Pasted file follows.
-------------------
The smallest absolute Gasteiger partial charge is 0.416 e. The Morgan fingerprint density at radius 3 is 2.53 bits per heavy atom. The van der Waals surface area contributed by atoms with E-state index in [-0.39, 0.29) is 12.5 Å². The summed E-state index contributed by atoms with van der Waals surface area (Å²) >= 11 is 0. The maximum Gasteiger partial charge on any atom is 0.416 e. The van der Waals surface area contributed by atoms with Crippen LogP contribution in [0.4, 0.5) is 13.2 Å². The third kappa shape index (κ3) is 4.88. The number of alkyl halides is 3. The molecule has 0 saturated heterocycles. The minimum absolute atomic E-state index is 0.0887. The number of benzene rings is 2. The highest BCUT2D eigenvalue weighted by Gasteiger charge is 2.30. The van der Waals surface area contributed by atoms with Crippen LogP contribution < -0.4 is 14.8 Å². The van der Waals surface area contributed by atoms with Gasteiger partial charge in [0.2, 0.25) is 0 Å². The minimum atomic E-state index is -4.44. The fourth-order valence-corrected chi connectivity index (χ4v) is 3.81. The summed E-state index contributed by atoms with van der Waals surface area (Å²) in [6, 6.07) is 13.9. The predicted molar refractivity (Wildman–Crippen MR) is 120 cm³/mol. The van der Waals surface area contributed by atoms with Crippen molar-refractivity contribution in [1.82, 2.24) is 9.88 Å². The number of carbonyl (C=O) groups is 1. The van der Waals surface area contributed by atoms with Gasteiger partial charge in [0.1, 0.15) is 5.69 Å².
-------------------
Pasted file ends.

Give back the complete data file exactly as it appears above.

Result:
The smallest absolute Gasteiger partial charge is 0.416 e. The Morgan fingerprint density at radius 3 is 2.53 bits per heavy atom. The van der Waals surface area contributed by atoms with E-state index in [-0.39, 0.29) is 12.5 Å². The summed E-state index contributed by atoms with van der Waals surface area (Å²) >= 11 is 0. The maximum Gasteiger partial charge on any atom is 0.416 e. The van der Waals surface area contributed by atoms with Crippen LogP contribution in [0.4, 0.5) is 13.2 Å². The third kappa shape index (κ3) is 4.88. The number of alkyl halides is 3. The molecule has 0 saturated heterocycles. The minimum absolute atomic E-state index is 0.0887. The number of benzene rings is 2. The highest BCUT2D eigenvalue weighted by Gasteiger charge is 2.30. The van der Waals surface area contributed by atoms with Crippen LogP contribution < -0.4 is 14.8 Å². The van der Waals surface area contributed by atoms with Gasteiger partial charge in [0.2, 0.25) is 0 Å². The minimum atomic E-state index is -4.44. The fourth-order valence-corrected chi connectivity index (χ4v) is 3.81. The summed E-state index contributed by atoms with van der Waals surface area (Å²) in [6, 6.07) is 13.9. The predicted molar refractivity (Wildman–Crippen MR) is 120 cm³/mol. The van der Waals surface area contributed by atoms with Crippen molar-refractivity contribution in [1.82, 2.24) is 9.88 Å². The number of carbonyl (C=O) groups is 1. The van der Waals surface area contributed by atoms with Gasteiger partial charge in [0.1, 0.15) is 5.69 Å².